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I just don't understand why Samsung's Galaxy View exists

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The process is always the same. New gadget arrives, I use it heavily for a few days, and then slowly settle into the process of figuring out if it in fact serves a need in my life. Things were different with Samsung's massive 18-inch Galaxy View "tablet." I've had it for about two weeks now and I've utterly failed to find a use case for it. On the surface, it's not a bad product, but I just can't figure out why I'd buy one -- particularly at a price of $599.

If you haven't come across the Galaxy View, here's a quick rundown: The 18.4-inch tablet runs Android 5.1.1 with the usual expected Samsung customizations and is meant not as a productivity device, but something to watch shows and movies on. The custom home screen is a big tiled view of media apps similar to Google Play, Netflix, Hulu and the like. Oddly enough, those apps aren't pre-installed, so you'll need to go to the Play Store and grab the ones you want. From there, you can swipe over to the standard Android interface. Given its focus on video streaming, you can't really lay it flat; instead, there's a weird, non-adjustable kickstand on the back that lets you set it up on a desk or counter. For more on the hardware, see our hands-on from a few weeks ago.

Surprise: giant tablets are kind of awkward.

With those basics out of the way, what's the tablet like to actually use? The first word that comes to mind is "awkward." Because it's a giant tablet, you need to be close to get your videos playing, but because it's so giant you naturally want to be a little farther away than your arm's reach. It's not that much of an issue once you have something playing, but it's a bit annoying to keep getting up or sliding closer to the device if you need to pause or change what you're watching. A remote would have gone a long way toward solving these problems.

More troubling than these interface issues is the fact that I simply had no real reason to ever use the View. You see, when I'm at home I typically consume video in one of two ways: on my couch, watching my nice large HDTV, or around the house in quicker bursts on my iPhone or iPad. I still haven't figured out what to do with a video experience bigger than an iPad but smaller than a TV -- and I have a feeling I'm not the only one who would have this problem.

At first, I thought maybe I'd use the View on my desk to watch things in the background while doing some light work, but having to keep reaching up away from my computer to pause the video, adjust the volume or switch to another video quickly got old. Simply hooking up an external monitor to my laptop would have made a lot more sense. It's also a lot cheaper, given that a basic 1080p display can be had for about $100 (read: $500 less than the View).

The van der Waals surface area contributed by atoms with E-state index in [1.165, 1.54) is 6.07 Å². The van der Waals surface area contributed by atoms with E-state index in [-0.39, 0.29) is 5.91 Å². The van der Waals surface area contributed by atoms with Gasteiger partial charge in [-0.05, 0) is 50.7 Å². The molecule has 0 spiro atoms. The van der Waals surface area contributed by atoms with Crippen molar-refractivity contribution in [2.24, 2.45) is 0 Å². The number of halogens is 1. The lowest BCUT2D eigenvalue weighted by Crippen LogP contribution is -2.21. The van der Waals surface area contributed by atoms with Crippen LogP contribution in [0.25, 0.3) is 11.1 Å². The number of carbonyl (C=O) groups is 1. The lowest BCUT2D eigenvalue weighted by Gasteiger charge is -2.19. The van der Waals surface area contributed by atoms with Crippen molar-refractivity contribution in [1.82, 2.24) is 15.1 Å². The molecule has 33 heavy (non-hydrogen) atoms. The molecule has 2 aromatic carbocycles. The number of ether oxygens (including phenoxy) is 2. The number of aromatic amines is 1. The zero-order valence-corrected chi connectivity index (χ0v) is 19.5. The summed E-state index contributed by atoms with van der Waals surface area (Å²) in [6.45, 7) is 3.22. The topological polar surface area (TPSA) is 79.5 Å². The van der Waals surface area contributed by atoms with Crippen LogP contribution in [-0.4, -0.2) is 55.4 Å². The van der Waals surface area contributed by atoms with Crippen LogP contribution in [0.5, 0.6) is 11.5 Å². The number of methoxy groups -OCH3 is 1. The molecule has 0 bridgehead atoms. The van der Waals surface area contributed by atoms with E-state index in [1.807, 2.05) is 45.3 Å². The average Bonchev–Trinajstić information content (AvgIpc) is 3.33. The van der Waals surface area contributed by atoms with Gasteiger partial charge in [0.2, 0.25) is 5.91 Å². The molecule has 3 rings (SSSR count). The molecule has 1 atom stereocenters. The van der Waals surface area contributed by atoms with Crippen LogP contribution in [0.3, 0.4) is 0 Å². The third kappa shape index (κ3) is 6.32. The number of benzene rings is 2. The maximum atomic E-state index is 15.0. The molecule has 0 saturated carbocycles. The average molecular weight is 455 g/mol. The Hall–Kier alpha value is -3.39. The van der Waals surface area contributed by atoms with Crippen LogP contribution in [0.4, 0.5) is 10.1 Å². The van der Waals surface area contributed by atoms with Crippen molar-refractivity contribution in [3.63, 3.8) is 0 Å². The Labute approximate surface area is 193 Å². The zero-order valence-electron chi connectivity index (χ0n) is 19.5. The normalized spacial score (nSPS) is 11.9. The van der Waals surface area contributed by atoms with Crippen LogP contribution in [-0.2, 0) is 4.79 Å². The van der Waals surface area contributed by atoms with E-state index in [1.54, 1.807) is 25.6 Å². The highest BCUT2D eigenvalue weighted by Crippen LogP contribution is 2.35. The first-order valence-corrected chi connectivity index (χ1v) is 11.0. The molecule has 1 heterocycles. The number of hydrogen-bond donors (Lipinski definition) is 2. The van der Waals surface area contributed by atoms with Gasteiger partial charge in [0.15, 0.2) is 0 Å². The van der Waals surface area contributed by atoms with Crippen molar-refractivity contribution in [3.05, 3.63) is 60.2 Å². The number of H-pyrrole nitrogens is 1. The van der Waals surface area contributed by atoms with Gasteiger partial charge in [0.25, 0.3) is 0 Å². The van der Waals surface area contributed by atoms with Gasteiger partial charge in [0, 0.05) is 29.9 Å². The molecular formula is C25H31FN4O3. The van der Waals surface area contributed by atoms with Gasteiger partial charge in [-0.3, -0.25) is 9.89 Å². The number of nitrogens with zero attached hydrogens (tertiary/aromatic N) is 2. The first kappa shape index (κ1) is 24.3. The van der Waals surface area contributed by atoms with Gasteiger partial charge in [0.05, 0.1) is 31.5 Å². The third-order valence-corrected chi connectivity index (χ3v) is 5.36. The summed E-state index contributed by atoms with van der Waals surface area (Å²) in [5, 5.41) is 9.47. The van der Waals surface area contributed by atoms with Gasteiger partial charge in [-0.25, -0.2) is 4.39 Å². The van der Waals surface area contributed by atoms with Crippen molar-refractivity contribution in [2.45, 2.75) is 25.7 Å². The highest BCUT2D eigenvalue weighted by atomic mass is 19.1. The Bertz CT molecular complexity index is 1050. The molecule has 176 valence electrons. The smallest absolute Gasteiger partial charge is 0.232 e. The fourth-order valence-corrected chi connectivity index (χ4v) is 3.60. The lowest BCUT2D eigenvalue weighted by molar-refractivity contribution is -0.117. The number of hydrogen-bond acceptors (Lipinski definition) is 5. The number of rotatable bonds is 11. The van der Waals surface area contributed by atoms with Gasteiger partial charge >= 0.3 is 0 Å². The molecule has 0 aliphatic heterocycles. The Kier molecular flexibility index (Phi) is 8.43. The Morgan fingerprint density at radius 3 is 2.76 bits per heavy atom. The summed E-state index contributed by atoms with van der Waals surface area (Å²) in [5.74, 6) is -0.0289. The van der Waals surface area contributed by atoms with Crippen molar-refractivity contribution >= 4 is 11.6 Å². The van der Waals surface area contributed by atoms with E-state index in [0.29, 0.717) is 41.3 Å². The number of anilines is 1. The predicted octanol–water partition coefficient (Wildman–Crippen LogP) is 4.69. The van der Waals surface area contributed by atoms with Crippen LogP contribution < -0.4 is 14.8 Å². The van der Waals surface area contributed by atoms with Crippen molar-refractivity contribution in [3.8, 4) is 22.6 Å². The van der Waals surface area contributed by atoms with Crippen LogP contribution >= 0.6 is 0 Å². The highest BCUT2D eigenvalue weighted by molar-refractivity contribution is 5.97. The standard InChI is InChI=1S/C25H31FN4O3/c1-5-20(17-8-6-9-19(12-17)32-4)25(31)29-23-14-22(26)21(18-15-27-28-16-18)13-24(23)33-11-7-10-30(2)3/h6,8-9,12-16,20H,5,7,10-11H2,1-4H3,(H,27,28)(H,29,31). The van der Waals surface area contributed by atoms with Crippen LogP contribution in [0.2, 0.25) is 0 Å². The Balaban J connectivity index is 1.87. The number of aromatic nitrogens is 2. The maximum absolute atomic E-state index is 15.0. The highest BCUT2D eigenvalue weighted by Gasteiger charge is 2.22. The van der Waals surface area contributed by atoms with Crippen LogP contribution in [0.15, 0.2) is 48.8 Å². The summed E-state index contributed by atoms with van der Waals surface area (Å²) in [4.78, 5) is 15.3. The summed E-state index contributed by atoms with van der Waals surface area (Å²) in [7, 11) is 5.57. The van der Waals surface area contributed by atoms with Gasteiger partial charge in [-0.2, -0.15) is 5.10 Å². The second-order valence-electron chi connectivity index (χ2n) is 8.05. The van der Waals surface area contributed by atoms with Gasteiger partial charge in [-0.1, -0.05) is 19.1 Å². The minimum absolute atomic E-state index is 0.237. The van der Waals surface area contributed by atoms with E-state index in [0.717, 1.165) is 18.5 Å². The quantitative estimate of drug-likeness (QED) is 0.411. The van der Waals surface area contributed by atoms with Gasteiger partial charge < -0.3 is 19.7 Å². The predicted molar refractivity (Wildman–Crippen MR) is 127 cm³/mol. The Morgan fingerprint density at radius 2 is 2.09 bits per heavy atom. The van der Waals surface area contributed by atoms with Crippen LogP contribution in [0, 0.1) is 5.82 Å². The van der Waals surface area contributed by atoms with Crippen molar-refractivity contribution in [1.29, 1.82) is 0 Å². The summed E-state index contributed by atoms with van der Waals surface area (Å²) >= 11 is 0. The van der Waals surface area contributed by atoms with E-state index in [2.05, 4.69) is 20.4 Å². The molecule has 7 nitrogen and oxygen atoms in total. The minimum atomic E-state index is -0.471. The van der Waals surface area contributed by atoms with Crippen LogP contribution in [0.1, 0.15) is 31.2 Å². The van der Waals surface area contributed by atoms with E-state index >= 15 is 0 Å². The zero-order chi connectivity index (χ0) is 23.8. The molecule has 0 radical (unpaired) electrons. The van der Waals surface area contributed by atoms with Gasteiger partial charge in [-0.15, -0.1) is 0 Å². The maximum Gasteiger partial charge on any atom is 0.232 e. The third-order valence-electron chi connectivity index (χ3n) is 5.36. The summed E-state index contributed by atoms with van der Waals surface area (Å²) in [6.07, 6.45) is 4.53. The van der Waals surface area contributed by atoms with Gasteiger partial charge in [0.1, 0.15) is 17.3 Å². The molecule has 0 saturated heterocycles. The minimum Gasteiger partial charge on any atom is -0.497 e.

But I didn't give up. Maybe the View is the perfect TV for a small bedroom? Nope. First off, watching TV in bed is generally a bad idea for your sleep health but beyond that, the problem of not having a way to control the device without getting up made it a dealbreaker. If I want to watch video in bed, an iPad is a much better choice. Or, if I really needed a bigger screen, I could buy a 32-inch 1080p smart TV from Vizio for about $250 and have a much better and cheaper experience. No, an external monitor or dedicated TV isn't as portable as the View, but there are only so many places in my house that make sense for watching video on a large-ish screen.

I'm sure there's someone out there who would find the Galaxy View useful, but I can't imagine how.

Theoretically, the Galaxy View is more versatile than a TV or monitor, but its size and insistence on being used upright significantly limit what you can do with it. Gaming is out, and typing on the screen is incredibly awkward. A Bluetooth keyboard or dedicated game controller might solve these problems, but a smaller device would just be better suited in these cases. What's more, the tablet's uninspired screen didn't make me want to do much with the device -- it's acceptable for watching video from a distance, but the relatively low resolution for its large size didn't make me want to use it for much else.

Maybe the Galaxy View isn't best suited to being moved around your house. Maybe it makes sense if you're traveling? When I go on little weekend getaways, it's nice to have my Netflix queue right at hand. But again, there are cheaper and more portable options for this. I frequently take my Apple TV with me and just plug it into the TV wherever I'm staying, or I just watch things on my iPad. No, the iPad isn't as big as the View, but it's far more portable. And bringing a tiny set-top box and plugging it into the TV makes for an experience just as good as I get at home.

That's not to say that there isn't a use case that might make sense for someone. I suppose I could bring it out on my porch and watch some video on a nice day, though the glare off the glass screen would make for tough viewing). Maybe for those who live in smaller dwellings like a dorm or micro-apartment could use the Galaxy View as a main entertainment option, but it sure would benefit from a remote. I suppose you could take it on a road trip with you, but it's a bit heavy and lot less convenient than smaller tablets with better screens.

No matter how I look at it, using the Galaxy View is a compromised experience one way or another. There are plenty of better and cheaper options for watching video. Ultimately, I never had any "aha" moment with the View and was never compelled to use it unless I was forcing myself to. Most of the time it was in my house, it sat in its box collecting dust while I watched video on devices far better suited to the task.

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